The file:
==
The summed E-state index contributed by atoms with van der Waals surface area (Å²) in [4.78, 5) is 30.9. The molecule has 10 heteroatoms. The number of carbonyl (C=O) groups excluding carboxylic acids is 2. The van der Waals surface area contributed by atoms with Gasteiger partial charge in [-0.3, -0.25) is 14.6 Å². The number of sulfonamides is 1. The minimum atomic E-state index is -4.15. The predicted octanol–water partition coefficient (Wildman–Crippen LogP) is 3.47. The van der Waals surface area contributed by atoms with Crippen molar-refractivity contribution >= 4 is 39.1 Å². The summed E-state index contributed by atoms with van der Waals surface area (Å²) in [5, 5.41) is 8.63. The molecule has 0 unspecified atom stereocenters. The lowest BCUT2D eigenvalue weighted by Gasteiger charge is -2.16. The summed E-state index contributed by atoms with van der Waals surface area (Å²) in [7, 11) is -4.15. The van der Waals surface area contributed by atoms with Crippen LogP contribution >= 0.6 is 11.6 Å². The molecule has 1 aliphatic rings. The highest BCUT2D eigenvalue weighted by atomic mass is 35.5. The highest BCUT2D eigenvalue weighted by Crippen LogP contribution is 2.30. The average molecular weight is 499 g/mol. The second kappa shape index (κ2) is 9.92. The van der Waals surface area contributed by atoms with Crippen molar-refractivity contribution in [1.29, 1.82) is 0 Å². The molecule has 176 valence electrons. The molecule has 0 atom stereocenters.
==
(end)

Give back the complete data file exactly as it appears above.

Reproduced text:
The summed E-state index contributed by atoms with van der Waals surface area (Å²) in [4.78, 5) is 30.9. The molecule has 10 heteroatoms. The number of carbonyl (C=O) groups excluding carboxylic acids is 2. The van der Waals surface area contributed by atoms with Gasteiger partial charge in [-0.3, -0.25) is 14.6 Å². The number of sulfonamides is 1. The minimum atomic E-state index is -4.15. The predicted octanol–water partition coefficient (Wildman–Crippen LogP) is 3.47. The van der Waals surface area contributed by atoms with Crippen molar-refractivity contribution >= 4 is 39.1 Å². The summed E-state index contributed by atoms with van der Waals surface area (Å²) in [5, 5.41) is 8.63. The molecule has 0 unspecified atom stereocenters. The lowest BCUT2D eigenvalue weighted by Gasteiger charge is -2.16. The summed E-state index contributed by atoms with van der Waals surface area (Å²) in [7, 11) is -4.15. The van der Waals surface area contributed by atoms with Crippen LogP contribution >= 0.6 is 11.6 Å². The molecule has 1 aliphatic rings. The highest BCUT2D eigenvalue weighted by atomic mass is 35.5. The highest BCUT2D eigenvalue weighted by Crippen LogP contribution is 2.30. The average molecular weight is 499 g/mol. The second kappa shape index (κ2) is 9.92. The van der Waals surface area contributed by atoms with Crippen molar-refractivity contribution in [1.29, 1.82) is 0 Å². The molecule has 176 valence electrons. The molecule has 0 atom stereocenters.